Fighting Back for Abortion Rights
As more states enact punitive laws restricting abortions, reproductive justice organizations look for new ways to regain ground and expand their movements.
As the right to safe, legal abortion faces attacks from legislative, judicial, and right-wing activists nationwide, grassroots organizations that have long ensured those who need to terminate a pregnancy can do so safely are prepared to continue providing those essential services. Meet three people committed to protecting this constitutional right for all who need it.
National Latina Institute for Reproductive Justice
The National Latina Institute for Reproductive Justice is an organization whose work over the past few years has been dedicated to shifting the culture around reproductive justice and abortion access in Latinx communities. The group builds community movements by training activists to advocate for policies, and by exposing fake abortion clinics.
Fake clinics, sometimes called “crisis pregnancy centers,” are storefronts that pose as reproductive health providers, but instead spread misinformation and lie to pregnant people to convince them to not have an abortion.
“There are more fake clinics than there are legitimate clinics in New York and all over the country,” says Elizabeth Estrada, the New York field and advocacy manager for the Latina Institute. “You’ll often see pictures of pregnant bellies in the window and that is a dead giveaway of a fake clinic, because historically abortion clinics or reproductive health clinics have been targeted for violence.”
These clinics usually have a religious affiliation that often impinges on people’s right to self-determination and bodily autonomy.
“The education around that never stops,” Estrada adds. “Once we think we’re having a grasp on people knowing about it, there’s so much more education to do.”
Advocates for Youth
Advocates for Youth, a national organization based in Washington, D.C., centers youth in conversations around reproductive justice. The nonprofit organizes people between the ages of 14 and 24, and its multiple initiatives include the Youth Testify program, which trains young people to share their abortion stories with the media. There is also the Youth Abortion Support Collective, through which 280 young people provide practical support for their peers.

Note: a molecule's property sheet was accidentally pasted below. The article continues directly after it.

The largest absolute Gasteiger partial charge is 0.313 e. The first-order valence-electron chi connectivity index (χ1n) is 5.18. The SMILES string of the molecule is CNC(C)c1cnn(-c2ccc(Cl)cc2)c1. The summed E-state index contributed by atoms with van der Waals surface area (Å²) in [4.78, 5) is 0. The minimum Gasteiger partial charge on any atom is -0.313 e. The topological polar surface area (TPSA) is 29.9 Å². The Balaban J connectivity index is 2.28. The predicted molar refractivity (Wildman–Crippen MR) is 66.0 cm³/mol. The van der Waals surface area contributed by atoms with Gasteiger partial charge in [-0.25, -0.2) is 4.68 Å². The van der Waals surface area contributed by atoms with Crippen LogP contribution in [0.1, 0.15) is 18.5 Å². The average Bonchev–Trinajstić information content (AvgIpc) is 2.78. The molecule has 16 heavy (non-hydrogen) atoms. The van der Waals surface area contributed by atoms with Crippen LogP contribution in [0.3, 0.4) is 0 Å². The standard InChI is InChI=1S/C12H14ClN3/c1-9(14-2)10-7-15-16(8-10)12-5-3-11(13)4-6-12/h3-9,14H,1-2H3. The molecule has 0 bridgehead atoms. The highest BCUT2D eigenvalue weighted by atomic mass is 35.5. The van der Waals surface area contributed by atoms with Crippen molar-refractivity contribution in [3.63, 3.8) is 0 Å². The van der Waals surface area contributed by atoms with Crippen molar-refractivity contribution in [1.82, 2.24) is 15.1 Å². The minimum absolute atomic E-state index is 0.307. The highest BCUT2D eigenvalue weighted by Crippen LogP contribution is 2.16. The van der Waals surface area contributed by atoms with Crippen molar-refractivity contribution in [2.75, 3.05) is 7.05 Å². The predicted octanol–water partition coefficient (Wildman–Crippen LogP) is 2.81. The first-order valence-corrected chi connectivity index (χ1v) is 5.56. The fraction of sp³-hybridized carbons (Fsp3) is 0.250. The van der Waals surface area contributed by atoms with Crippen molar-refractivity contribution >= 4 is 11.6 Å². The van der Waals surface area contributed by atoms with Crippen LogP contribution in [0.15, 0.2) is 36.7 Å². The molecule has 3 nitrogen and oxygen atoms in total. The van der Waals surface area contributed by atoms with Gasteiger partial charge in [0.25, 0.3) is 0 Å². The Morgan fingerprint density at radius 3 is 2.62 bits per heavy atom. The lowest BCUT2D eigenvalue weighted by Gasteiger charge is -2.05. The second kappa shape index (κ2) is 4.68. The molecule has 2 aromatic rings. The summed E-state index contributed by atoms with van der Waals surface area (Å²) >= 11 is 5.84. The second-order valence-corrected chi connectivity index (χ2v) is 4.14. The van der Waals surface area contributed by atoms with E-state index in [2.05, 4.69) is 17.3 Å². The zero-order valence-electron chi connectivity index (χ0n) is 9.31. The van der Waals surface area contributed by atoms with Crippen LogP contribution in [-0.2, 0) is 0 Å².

“We focus very specifically on the belief that everyone should have the right to bodily autonomy and the right to make their own decisions about their bodies regardless of their age,” says Tamara Marzouk, the group’s director of abortion access.
Youth are often underrepresented in the reproductive justice movement. In 38 states, people under 18 have to involve parents or guardians in a decision to have an abortion, even when some don’t feel safe doing so. Marzouk says Advocates for Youth provides a safer setting for youth to engage in discussions about comprehensive sex education and bodily autonomy.
“We’re really engaging in young people’s stories as well to highlight that young people know what they’re doing. They can make their own reproductive decisions and that bodily autonomy is just as important for young people,” Marzouk says.
In 2013, Texas passed a law which placed many new restrictions on abortion-seekers and providers, including cost-prohibitive mandates that forced many clinics to close. But out of those closures emerged the Cicada Collective, a volunteer-run North Texas organization that centers transgender people in accessing reproductive health resources.
“Reproductive justice is not just about the ability to get pregnant or choose to be pregnant, it’s about bodily autonomy in a lot of different forms,” says Noor Z.K., a co-founder who uses an activist pseudonym. “I would say that reproductive justice extends to anything that affects the human ability to move through the world freely and without being controlled by an oppressive force.”
In the United States, nearly half of transgender individuals, and 68% of transgender people of color, have reported discrimination or mistreatment from a medical provider, according to the Center for American Progress.
Part of Cicada Collective’s work is decentralizing the idea of binary gender and creating more inclusivity in providing services to pregnant people. The group also helps people obtain information about their reproductive choices and access abortions, and provides transportation and other advocacy for patients.
Noor Z.K. says they have seen small but positive shifts. “I’ve really seen that change over the last 10 years where now it’s actually very commonplace for any organization that does abortion advocacy work to be sharing messaging actively about how any gender can have an abortion and to use gender-neutral terms.”